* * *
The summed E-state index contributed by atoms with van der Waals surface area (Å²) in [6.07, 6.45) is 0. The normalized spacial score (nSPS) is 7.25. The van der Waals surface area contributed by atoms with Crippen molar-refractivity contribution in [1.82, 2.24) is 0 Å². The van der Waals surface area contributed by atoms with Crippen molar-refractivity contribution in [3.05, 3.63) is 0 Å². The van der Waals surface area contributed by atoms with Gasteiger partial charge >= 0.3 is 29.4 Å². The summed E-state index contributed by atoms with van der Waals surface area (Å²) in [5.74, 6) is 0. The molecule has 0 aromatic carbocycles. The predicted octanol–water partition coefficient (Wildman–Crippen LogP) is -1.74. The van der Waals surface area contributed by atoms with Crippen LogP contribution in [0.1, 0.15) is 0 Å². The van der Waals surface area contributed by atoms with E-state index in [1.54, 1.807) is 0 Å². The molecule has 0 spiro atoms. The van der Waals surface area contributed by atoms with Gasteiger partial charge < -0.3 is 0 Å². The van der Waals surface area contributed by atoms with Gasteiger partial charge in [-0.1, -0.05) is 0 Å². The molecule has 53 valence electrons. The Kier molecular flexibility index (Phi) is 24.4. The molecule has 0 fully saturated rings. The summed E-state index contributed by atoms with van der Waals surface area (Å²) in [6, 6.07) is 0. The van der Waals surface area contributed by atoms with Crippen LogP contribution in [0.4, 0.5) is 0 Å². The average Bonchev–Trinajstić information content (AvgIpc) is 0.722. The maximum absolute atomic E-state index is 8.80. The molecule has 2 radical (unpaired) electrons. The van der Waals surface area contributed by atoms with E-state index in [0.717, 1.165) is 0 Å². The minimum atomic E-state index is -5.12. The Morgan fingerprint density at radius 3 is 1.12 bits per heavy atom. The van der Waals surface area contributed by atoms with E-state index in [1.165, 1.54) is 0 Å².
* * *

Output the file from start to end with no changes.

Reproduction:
The summed E-state index contributed by atoms with van der Waals surface area (Å²) in [6.07, 6.45) is 0. The normalized spacial score (nSPS) is 7.25. The van der Waals surface area contributed by atoms with Crippen molar-refractivity contribution in [1.82, 2.24) is 0 Å². The van der Waals surface area contributed by atoms with Crippen molar-refractivity contribution in [3.05, 3.63) is 0 Å². The van der Waals surface area contributed by atoms with Gasteiger partial charge >= 0.3 is 29.4 Å². The summed E-state index contributed by atoms with van der Waals surface area (Å²) in [5.74, 6) is 0. The molecule has 0 aromatic carbocycles. The predicted octanol–water partition coefficient (Wildman–Crippen LogP) is -1.74. The van der Waals surface area contributed by atoms with Crippen LogP contribution in [0.1, 0.15) is 0 Å². The van der Waals surface area contributed by atoms with E-state index in [1.54, 1.807) is 0 Å². The molecule has 0 spiro atoms. The van der Waals surface area contributed by atoms with Gasteiger partial charge < -0.3 is 0 Å². The van der Waals surface area contributed by atoms with Gasteiger partial charge in [-0.1, -0.05) is 0 Å². The molecule has 53 valence electrons. The Kier molecular flexibility index (Phi) is 24.4. The molecule has 0 fully saturated rings. The summed E-state index contributed by atoms with van der Waals surface area (Å²) in [6, 6.07) is 0. The van der Waals surface area contributed by atoms with Crippen LogP contribution in [0.4, 0.5) is 0 Å². The average Bonchev–Trinajstić information content (AvgIpc) is 0.722. The maximum absolute atomic E-state index is 8.80. The molecule has 2 radical (unpaired) electrons. The van der Waals surface area contributed by atoms with E-state index in [0.717, 1.165) is 0 Å². The minimum atomic E-state index is -5.12. The Morgan fingerprint density at radius 3 is 1.12 bits per heavy atom. The van der Waals surface area contributed by atoms with E-state index in [1.165, 1.54) is 0 Å².